These Two Stocks Are Soaring And Making People Rich Thanks To Pokémon GO

You know who got rich during the Great California Gold Rush of 1849? The people who sold the shovels. No one can name a single prospector who hauled away a fortune in gold, but everyone knows the business success of Levi Strauss, an entrepreneur who started a denim empire.

The same economic trends can be applied to almost every craze. Even something as silly as Pokémon GO.

The game causes phone batteries to drain pretty fast since you have to constantly check your screen. Dead batteries mean a need for portable phone chargers. One particular company that makes portable chargers is Zagg, which bought Mophie, the battery case manufacturer, earlier this year for $100 million, according to CNN.

Thanks to Pokemon GO, the sales of Mophies around the world have soared over the last week. A month ago, on July 18, Zagg’s stock was $5.25. Today it’s hovering around $6.52. That’s about a 24.38% increase in value over the course of the month, with most of the spike coming last week. Your 200-share investment for $1050 a month ago would now be worth $1300 before taxes.

Another stock that’s booming thanks to Pokemon GO is Gamestop, the brick and mortar video game retail store. According to Bloomberg, sales are up 100% in stores that are gyms.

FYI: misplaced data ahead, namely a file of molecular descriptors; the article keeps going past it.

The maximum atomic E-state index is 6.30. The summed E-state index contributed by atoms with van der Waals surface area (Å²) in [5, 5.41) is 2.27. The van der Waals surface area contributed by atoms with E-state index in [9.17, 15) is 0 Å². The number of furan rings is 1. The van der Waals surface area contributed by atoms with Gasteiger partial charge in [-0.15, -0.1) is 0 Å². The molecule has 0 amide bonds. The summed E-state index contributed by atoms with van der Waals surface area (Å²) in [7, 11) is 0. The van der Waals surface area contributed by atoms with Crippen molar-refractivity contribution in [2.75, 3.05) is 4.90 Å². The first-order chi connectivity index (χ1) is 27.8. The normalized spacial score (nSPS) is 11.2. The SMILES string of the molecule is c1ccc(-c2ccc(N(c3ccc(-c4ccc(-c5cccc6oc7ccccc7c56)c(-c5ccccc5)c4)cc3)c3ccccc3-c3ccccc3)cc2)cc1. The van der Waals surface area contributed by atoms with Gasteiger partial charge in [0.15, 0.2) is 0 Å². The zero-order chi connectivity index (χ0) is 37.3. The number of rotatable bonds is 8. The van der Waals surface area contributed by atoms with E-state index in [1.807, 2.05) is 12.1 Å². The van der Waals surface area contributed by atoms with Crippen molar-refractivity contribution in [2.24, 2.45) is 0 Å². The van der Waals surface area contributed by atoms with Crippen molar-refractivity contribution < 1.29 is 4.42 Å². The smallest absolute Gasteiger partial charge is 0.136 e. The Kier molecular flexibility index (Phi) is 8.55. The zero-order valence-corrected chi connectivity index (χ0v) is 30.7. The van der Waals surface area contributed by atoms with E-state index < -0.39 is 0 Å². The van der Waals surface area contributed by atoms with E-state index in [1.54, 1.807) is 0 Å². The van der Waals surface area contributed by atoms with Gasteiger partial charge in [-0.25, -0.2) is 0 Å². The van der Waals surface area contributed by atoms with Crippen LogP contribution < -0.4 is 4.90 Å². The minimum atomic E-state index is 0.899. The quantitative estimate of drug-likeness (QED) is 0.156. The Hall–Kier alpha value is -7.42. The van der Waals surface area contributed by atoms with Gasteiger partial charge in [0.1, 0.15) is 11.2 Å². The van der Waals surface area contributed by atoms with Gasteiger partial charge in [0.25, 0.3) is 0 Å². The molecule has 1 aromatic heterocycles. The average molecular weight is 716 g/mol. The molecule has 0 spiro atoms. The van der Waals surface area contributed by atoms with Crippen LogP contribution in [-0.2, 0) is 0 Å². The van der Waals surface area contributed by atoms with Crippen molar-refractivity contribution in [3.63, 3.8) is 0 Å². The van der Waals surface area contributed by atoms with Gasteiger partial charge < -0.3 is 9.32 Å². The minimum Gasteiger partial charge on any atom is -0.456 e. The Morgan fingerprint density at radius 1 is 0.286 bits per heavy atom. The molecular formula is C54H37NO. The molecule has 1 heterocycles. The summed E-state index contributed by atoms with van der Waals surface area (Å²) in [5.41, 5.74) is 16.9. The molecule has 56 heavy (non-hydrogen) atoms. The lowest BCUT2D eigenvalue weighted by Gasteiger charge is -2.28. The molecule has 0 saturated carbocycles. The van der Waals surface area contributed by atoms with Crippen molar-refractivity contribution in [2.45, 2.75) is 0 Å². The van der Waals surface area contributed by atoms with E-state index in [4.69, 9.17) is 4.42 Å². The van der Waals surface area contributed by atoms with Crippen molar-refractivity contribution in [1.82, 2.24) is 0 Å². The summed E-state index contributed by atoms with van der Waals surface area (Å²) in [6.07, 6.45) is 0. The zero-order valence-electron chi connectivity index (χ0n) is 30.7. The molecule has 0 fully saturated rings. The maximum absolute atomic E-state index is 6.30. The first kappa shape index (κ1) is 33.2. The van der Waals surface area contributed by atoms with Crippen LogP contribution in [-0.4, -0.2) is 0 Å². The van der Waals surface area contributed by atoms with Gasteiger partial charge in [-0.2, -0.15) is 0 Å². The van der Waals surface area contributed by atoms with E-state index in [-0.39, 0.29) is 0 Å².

Shares of Gamestop Corp. rose the most in more than a year after Chief Executive Officer Paul Raines told CNBC that sales were up 100 percent in 462 stores that are “gyms” in the Pokemon Go app.

Raines also said that Pokemon merchandise is up “significantly across the board.” Gamestop is the largest distributor of Pokemon video games and collectibles, he said. Pokemon Go, released earlier this month by Nintendo Co., allows players to battle other teams in physical locations called gyms.

“We’re very happy to see all this excitement around Pokemon in what is traditionally a slower time of the year for video gaming,” Raines said.

And, of course, the stock that’s most directly effected by Pokemon GO is Nintendo, which saw a massive boom that increased it’s market cap by $12 billion.

TLDR: If you can’t make something that’s a worldwide trend, sell shovels.

Brandon Wenerd avatar
BroBible's publisher and a founding partner, circa 2009. Brandon is based in Los Angeles, where he oversees BroBible's partnership team and other business development activities. He still loves to write and create content, including subjects related to internet culture, food, live music, Phish, the Grateful Dead, Philly sports, and adventures of all kinds. Email: